How To Find Mining Jobs In Australia

"Mine jobs in Australia have always been sought after
because even entry level jobs in mines pay very well."

Mining jobs in Australia have always been sought after because even the unskilled jobs pay very well. And some of those unskilled and entry level jobs are also available for travellers with working visas.

This page was originally written for travellers looking for short term work. However, the topic also proved extremely popular with Aussies and New Zealanders looking for more permanent work in mining.
If you are looking for a permanent job in the mines, please see this new page on finding unskilled mining jobs in Western Australia.

(It is not easy to get a job in the mines with no experience. If this is your first mining job, WA is by far the best place to get started. But the info on that page applies to the other states as well.)

A popular mining job in Australia: driving dump trucks

Never has it been as easy as in recent years to get a foot in the door. The mining boom in Western Australia means thousands and thousands of jobs exist. And because the mining industry has such a high personnel turnover rate there are always open positions.

Just jump online and do a search and you will find dozens of big recruitment agencies offering to find you a mining job.

In the Western Australian mining industry there were at times more recruiters competing for workers than there were workers competing for jobs...

However, when looking for Australian mining jobs you need to be realistic: really well paid employment in Australian mining is available only for skilled and experienced people, and unless you have a relevant trade or qualification AND some industrial experience it's not that easy to get those mine jobs. (Though it's certainly possible.)

Still, there are mining jobs in Australia for people without a relevant background.

Most mining companies use labour hire providers and sub contractors. Sometimes this is to fill temporary positions, sometimes to "try out" applicants for permanent positions and in some employment areas all staff are employed by sub contractors.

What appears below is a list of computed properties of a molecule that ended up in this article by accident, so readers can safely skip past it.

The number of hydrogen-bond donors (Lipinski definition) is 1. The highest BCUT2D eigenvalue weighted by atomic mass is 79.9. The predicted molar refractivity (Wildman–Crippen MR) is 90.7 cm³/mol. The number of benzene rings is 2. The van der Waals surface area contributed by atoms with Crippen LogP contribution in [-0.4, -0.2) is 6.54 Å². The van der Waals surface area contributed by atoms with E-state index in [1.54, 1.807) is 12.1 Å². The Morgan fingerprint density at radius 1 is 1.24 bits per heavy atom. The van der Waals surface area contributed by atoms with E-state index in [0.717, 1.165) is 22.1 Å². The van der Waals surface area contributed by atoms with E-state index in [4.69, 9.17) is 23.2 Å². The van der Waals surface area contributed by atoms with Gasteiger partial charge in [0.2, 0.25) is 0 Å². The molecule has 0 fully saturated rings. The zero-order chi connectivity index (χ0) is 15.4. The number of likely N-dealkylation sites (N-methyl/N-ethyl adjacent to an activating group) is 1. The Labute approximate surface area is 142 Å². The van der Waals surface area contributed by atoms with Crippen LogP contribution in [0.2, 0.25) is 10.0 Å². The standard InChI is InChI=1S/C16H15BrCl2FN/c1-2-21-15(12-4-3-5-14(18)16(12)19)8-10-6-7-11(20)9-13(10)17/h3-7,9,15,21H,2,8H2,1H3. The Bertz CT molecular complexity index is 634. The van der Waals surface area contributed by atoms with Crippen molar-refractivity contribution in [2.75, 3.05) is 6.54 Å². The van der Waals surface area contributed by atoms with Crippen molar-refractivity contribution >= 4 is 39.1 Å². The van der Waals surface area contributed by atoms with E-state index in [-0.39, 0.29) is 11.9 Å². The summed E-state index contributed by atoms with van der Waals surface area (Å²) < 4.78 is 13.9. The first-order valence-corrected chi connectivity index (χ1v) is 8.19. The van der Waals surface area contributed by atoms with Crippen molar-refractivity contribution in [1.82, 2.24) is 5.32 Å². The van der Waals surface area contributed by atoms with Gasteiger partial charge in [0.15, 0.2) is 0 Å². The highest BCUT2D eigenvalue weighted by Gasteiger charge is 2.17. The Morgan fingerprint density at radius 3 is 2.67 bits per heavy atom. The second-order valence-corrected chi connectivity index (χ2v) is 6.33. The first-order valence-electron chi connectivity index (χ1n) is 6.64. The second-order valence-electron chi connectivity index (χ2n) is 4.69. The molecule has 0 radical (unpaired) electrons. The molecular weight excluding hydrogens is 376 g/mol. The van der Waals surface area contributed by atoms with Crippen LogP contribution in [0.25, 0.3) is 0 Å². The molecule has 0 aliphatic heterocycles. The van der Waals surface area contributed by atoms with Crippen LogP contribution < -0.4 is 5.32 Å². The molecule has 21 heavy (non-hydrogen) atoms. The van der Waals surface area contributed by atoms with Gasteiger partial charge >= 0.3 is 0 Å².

Even if you have no experience at all you can often get work as a fire watcher or confined space watcher on scheduled maintenance shut downs, or you may be able to talk your way into a few days or weeks work as a trades assistant.

Some Australian mine sites require that you have certain tickets or qualifications (most common requirements are MARCSTA and MWHS-Mine Worker Health Surveillance), but there are also many that don't require anything above their own site specific safety induction.

What you need almost everywhere is a police clearance, and you need to pass alcohol and drug screening.

A mine site

I work for a labour hire providers myself, on a casual basis, at the Argyle Diamond Mine in the Kimberley. (The photo above shows the process plant, and the yellow thing in the bottom right corner is the little crane I was driving.)

On shut downs we often had travellers come in for a few days to give a hand and to do the fire watching/confined space observing. Some are Australians on a one or two year around-the-continent trip, others come from the UK, Germany, anywhere.

And they tell me they finance their travels with mining jobs. They find out the shut down dates for the mines, find out who the recruiters/labour hire agencies are, and give them a call.

For overseas travellers such a mining job in Australia is a great experience. Hey, other tourists pay for a tour across that diamond mine.

You get paid very well to watch people work. (Because that's all fire watchers and confined space observers do, they make sure the welders don't cause fires with their sparks, and they watch the gas monitors that measure the air when someone needs to work inside a tank or similar.)

On top of good wages you usually also get paid for your trip to the mine (a lot of them are well out of the way in the middle of nowhere, they'll fly or drive you there), and all meals and accommodation are provided for the duration of the job.

Do you have any tips or experiences to share?
Tell your story or help others by answering a question here:
Australia Travel and Work - Finding Work in Australia.

How To Find Mining Jobs In Australia

(If you are looking for a career in mining best go here. The information below is more for travellers looking for casual work.)

As I mentioned above, there is a lot of competition among the recruitment agencies, but I don't find those big established agencies all that useful when it comes to finding the short term casual jobs.

Get a newspaper and look through the classified job listings (e.g. in The West Australian), that turns up better ads. What you are looking for are not the mining companies or big recruiters, but the local labour hire contractors.

(Sorry, I had several really helpful links with the above few paragraphs, but the WA government has removed all those pages and not replaced them with anything useful. What they do offer now instead is this little free booklet (PDF) about employment opportunities, and that lists some resources that you can use in your search.)

As always, talking to the locals is the best way to find out what's going on where. All the way from Darwin in the Northern Territory, across the Kimberley and Pilbara, the Gascoyne and the Goldfields and then down to Perth you have mines, oil and gas fields, offering jobs in mining, process, maintenance and also in exploration and construction.

Some days it feels like everybody here is working for some mining company. So all you have to do is talk to the people around you, and they'll point you in the right direction soon enough.

(The resource I recommend on this page was written for people looking for a permanent job but it is very useful for anybody looking for a mining job in Australia.)

Work and travel Australia - other work

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